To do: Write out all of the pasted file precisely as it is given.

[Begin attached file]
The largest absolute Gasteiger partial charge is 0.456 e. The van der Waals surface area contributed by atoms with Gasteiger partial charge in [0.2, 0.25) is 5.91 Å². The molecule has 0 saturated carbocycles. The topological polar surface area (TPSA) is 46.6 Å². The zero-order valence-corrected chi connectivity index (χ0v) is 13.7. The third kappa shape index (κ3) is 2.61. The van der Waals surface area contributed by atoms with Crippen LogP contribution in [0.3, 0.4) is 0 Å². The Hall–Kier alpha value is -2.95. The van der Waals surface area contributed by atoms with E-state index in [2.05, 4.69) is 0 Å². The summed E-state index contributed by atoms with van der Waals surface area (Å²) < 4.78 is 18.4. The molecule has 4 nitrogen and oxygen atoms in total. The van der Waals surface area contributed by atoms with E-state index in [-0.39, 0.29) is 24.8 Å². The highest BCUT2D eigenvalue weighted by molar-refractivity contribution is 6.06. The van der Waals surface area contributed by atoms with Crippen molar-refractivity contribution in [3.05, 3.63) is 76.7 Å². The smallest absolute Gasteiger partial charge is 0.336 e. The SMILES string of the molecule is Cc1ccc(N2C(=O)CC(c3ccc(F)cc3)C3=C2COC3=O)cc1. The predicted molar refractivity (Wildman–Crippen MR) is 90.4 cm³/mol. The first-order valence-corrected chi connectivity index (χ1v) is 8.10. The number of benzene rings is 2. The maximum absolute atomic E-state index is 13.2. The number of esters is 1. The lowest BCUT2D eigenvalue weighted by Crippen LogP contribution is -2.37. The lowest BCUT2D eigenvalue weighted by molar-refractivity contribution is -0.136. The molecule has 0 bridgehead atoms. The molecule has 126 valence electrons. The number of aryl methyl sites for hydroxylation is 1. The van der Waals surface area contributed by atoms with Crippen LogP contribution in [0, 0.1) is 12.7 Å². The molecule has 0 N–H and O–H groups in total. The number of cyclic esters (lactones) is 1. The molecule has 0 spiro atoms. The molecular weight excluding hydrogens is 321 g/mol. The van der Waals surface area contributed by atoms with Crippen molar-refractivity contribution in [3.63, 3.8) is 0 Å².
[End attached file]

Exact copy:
The largest absolute Gasteiger partial charge is 0.456 e. The van der Waals surface area contributed by atoms with Gasteiger partial charge in [0.2, 0.25) is 5.91 Å². The molecule has 0 saturated carbocycles. The topological polar surface area (TPSA) is 46.6 Å². The zero-order valence-corrected chi connectivity index (χ0v) is 13.7. The third kappa shape index (κ3) is 2.61. The van der Waals surface area contributed by atoms with Crippen LogP contribution in [0.3, 0.4) is 0 Å². The Hall–Kier alpha value is -2.95. The van der Waals surface area contributed by atoms with E-state index in [2.05, 4.69) is 0 Å². The summed E-state index contributed by atoms with van der Waals surface area (Å²) < 4.78 is 18.4. The molecule has 4 nitrogen and oxygen atoms in total. The van der Waals surface area contributed by atoms with E-state index in [-0.39, 0.29) is 24.8 Å². The highest BCUT2D eigenvalue weighted by molar-refractivity contribution is 6.06. The van der Waals surface area contributed by atoms with Crippen molar-refractivity contribution in [3.05, 3.63) is 76.7 Å². The smallest absolute Gasteiger partial charge is 0.336 e. The SMILES string of the molecule is Cc1ccc(N2C(=O)CC(c3ccc(F)cc3)C3=C2COC3=O)cc1. The predicted molar refractivity (Wildman–Crippen MR) is 90.4 cm³/mol. The first-order valence-corrected chi connectivity index (χ1v) is 8.10. The number of benzene rings is 2. The maximum absolute atomic E-state index is 13.2. The number of esters is 1. The lowest BCUT2D eigenvalue weighted by Crippen LogP contribution is -2.37. The lowest BCUT2D eigenvalue weighted by molar-refractivity contribution is -0.136. The molecule has 0 bridgehead atoms. The molecule has 126 valence electrons. The number of aryl methyl sites for hydroxylation is 1. The van der Waals surface area contributed by atoms with Crippen LogP contribution in [0, 0.1) is 12.7 Å². The molecule has 0 N–H and O–H groups in total. The number of cyclic esters (lactones) is 1. The molecule has 0 spiro atoms. The molecular weight excluding hydrogens is 321 g/mol. The van der Waals surface area contributed by atoms with Crippen molar-refractivity contribution in [3.63, 3.8) is 0 Å².